I just had my car in for an inspection and an oil change. The garage I take my car to is generally okay, they’re more honest than a stealership, but they don’t cross all their t’s and dot all their lowercase j’s. A few days after I picked up my car, low and behold, I noticed the garage didn’t do a complete oil change. The oil life indicator wasn’t reset, which means every time I turn my car on, I’ll have to press a button to clear an ominous glowing warning on my dash.
For my car, resetting the oil life indicator is a simple fix – I just need to push the button on the dash until the oil life indicator starts to blink, release, then hold it again for ten seconds. I’m at least partially competent when it comes to tech and embedded systems, but even for me, resetting the oil life sensor in my car is a bit obtuse. For the majority of the population, I can easily see this being a reason to take a car back to the shop; the mechanic either didn’t know how to do it, or didn’t know how to use Google.
The two most technically complex things I own are my car and my computer, and there is much more information available on how to fix or modify any part of my computer. If I had a desire to modify my car so I could read the value of the tire pressure monitors, instead of only being notified when one of them is too low, there’s nowhere for me to turn.
I was given the opportunity to review The Car Hacker’s Handbook by Craig Smith (259p, No Starch Press). Is it a guide on how to plug a dongle into my car and clear the oil life monitor the hard way? No, but you wouldn’t want that anyway. Instead, it’s a much more informative tome on penetration testing and reverse engineering, using cars as the backdrop, not the focus.
We know what you’re thinking. There’s no way an 8 watt USB-powered soldering iron could be worth the $5 it commands on eBay. That’s what [BigClive] thought too, so he bought one, put the iron through a test and teardown, and changed his mind. Can he convince you too?
Right up front, [BigClive] finds that the iron is probably not suitable for some jobs. Aside its obvious unsuitability for connections that take a lot of heat, there’s the problem of leakage current when used with a wall-wart USB power supply. The business end of the iron ends up getting enough AC leak through the capacitors of the power supply to potentially damage MOSFETs and the like. Then again, if you’re handy to an AC outlet, wouldn’t you just use a Hakko? Seems like the iron is best powered by a USB battery pack, and [BigClive] was able to solder some surprisingly beefy connections that way. The teardown and analysis reveal a circuit that looks like it came right out of a [Forrest M. Mims III] book. We won’t spoil the surprise for you – just watch the video below.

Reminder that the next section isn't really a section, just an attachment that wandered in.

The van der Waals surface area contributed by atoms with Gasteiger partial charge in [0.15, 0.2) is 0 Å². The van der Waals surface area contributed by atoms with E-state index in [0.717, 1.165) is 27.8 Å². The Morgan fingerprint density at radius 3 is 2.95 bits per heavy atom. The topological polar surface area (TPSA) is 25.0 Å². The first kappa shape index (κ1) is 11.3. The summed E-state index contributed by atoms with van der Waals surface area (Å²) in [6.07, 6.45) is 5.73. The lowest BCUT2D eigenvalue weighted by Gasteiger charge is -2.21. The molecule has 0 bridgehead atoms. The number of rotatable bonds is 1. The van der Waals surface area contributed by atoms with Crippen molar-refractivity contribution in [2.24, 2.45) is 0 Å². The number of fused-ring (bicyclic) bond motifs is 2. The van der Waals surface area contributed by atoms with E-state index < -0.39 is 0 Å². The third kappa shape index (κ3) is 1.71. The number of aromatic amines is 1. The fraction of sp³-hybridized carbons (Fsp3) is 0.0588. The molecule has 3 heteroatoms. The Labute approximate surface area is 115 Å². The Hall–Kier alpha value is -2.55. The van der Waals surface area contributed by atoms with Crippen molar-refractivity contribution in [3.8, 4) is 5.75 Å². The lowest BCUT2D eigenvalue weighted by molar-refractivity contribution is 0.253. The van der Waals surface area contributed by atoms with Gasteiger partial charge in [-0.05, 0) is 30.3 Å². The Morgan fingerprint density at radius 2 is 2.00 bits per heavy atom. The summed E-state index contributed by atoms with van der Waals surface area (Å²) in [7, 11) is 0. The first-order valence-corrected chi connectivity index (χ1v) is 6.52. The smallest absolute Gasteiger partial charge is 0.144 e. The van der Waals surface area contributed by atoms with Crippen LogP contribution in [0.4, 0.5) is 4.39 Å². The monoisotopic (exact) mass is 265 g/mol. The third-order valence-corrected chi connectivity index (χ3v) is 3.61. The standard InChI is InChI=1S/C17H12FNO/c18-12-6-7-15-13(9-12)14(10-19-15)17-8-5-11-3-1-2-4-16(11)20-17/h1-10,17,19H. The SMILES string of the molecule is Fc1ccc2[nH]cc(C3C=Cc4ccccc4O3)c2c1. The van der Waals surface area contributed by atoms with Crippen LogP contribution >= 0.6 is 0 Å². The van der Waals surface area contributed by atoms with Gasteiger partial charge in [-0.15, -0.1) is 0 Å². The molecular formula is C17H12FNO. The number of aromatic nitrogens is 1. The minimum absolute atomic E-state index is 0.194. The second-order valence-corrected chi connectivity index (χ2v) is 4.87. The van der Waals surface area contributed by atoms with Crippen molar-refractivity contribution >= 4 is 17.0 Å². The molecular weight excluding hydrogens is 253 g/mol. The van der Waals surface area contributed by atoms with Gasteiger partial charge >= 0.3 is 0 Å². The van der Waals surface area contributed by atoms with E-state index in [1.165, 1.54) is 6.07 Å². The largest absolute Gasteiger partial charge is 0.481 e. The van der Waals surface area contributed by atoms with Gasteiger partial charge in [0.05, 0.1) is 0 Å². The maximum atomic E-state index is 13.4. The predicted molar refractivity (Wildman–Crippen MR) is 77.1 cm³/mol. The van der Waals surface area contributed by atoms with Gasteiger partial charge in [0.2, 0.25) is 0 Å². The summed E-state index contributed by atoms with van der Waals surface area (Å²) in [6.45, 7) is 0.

While not truly cordless like this USB-rechargeable iron, we’d say that for the price, this is a pretty capable iron for certain use cases. Has anyone else tried one of these? Chime in on the comments and let us know what you think.
Even before the announcement and introduction of the Raspberry Pi 3, word of a few very powerful single board ARM Linux computers was flowing out of China. The hardware was there – powerful 64-bit ARM chips were available, all that was needed was a few engineers to put these chips on a board, a few marketing people, and a contract manufacturer.
One of the first of these 64-bit boards is the Pine64. Introduced to the world through a Kickstarter that netted $1.7 Million USD from 36,000 backers, the Pine64 is already extremely popular. The boards are beginning to land on the doorsteps and mailboxes of backers, and the initial impressions are showing up in the official forums and Kickstarter campaign comments.
I pledged $15 USD to the Pine64 Kickstarter, and received a board with 512MB of RAM, 4K HDMI, 10/100 Ethernet and a 1.2 GHz ARM Cortex A53 CPU in return. This post is not a review, as I can’t fully document the Pine64 experience. My initial impression? This is bad. This is pretty bad.
The Flir One thermal camera caused quite a stir when it was launched back in 2014. Both the Flir One and its prime competitor Seek Thermal represented the first “cheap” thermal cameras available to the public. At the heart of the Flir One was the Lepton module, which could be purchased directly from Flir Systems, but only in quantity. [Mike Harrison] jumped on board early, cutting into his Flir One and reverse engineering the Lepton module within, including the SPI data required to talk to it. He even managed to create the world’s smallest thermal imager using a the TFT screen from an Ipod Nano.
A few things have changed since then. You can buy Lepton modules in single quantity at DigiKey now. Flir also introduced a second generation of the Flir One. This device contains an updated version of the Lepton. The new version has a resolution of 160 x 120 pixels, doubled from the original module. There are two flavors: The iOS version with a lightning port, and an Android version with a micro USB connector. I’m an Android user myself, so this review focuses on the Android edition.
The module itself is smaller than I expected. It comes with a snap-on case and a lanyard. While you’ll look a bit like a dork wearing the lanyard, it does come in handy to keep the imager from getting lost or dropped. The Flir One has an internal battery, which of course needs to be topped off before it can be used. Mine charged up in about half an hour.